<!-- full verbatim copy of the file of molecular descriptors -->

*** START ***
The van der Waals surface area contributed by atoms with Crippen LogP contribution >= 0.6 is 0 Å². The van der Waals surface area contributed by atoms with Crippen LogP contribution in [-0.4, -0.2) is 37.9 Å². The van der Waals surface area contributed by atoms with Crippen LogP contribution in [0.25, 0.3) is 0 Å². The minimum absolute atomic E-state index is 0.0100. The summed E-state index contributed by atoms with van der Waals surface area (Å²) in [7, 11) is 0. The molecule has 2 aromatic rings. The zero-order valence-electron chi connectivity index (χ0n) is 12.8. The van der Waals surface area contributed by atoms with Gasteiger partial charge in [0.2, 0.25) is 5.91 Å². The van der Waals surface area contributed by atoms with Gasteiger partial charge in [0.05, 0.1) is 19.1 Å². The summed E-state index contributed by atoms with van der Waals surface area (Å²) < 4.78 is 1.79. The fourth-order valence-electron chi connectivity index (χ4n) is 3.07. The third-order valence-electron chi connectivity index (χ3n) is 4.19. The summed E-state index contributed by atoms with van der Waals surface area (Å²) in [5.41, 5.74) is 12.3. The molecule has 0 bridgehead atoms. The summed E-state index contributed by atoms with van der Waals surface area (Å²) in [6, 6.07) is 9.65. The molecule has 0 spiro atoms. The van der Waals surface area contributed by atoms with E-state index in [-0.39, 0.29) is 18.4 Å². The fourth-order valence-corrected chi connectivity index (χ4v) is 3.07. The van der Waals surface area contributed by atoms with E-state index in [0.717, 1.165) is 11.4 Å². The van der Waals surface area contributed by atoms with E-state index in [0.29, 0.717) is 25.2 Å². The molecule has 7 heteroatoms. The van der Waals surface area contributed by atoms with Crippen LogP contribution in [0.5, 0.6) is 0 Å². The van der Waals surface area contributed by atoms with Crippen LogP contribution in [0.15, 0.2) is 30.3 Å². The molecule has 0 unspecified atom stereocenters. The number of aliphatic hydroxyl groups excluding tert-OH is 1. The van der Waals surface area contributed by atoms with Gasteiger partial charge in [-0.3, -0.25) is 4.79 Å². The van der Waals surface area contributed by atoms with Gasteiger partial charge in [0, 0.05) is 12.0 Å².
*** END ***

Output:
The van der Waals surface area contributed by atoms with Crippen LogP contribution >= 0.6 is 0 Å². The van der Waals surface area contributed by atoms with Crippen LogP contribution in [-0.4, -0.2) is 37.9 Å². The van der Waals surface area contributed by atoms with Crippen LogP contribution in [0.25, 0.3) is 0 Å². The minimum absolute atomic E-state index is 0.0100. The summed E-state index contributed by atoms with van der Waals surface area (Å²) in [7, 11) is 0. The molecule has 2 aromatic rings. The zero-order valence-electron chi connectivity index (χ0n) is 12.8. The van der Waals surface area contributed by atoms with Gasteiger partial charge in [0.2, 0.25) is 5.91 Å². The van der Waals surface area contributed by atoms with Gasteiger partial charge in [0.05, 0.1) is 19.1 Å². The summed E-state index contributed by atoms with van der Waals surface area (Å²) < 4.78 is 1.79. The fourth-order valence-electron chi connectivity index (χ4n) is 3.07. The third-order valence-electron chi connectivity index (χ3n) is 4.19. The summed E-state index contributed by atoms with van der Waals surface area (Å²) in [5.41, 5.74) is 12.3. The molecule has 0 bridgehead atoms. The summed E-state index contributed by atoms with van der Waals surface area (Å²) in [6, 6.07) is 9.65. The molecule has 0 spiro atoms. The van der Waals surface area contributed by atoms with E-state index in [-0.39, 0.29) is 18.4 Å². The fourth-order valence-corrected chi connectivity index (χ4v) is 3.07. The van der Waals surface area contributed by atoms with E-state index in [0.717, 1.165) is 11.4 Å². The van der Waals surface area contributed by atoms with E-state index in [0.29, 0.717) is 25.2 Å². The molecule has 7 heteroatoms. The van der Waals surface area contributed by atoms with Crippen LogP contribution in [0.5, 0.6) is 0 Å². The van der Waals surface area contributed by atoms with Crippen LogP contribution in [0.15, 0.2) is 30.3 Å². The molecule has 0 unspecified atom stereocenters. The number of aliphatic hydroxyl groups excluding tert-OH is 1. The van der Waals surface area contributed by atoms with Gasteiger partial charge in [-0.3, -0.25) is 4.79 Å². The van der Waals surface area contributed by atoms with Gasteiger partial charge in [0, 0.05) is 12.0 Å².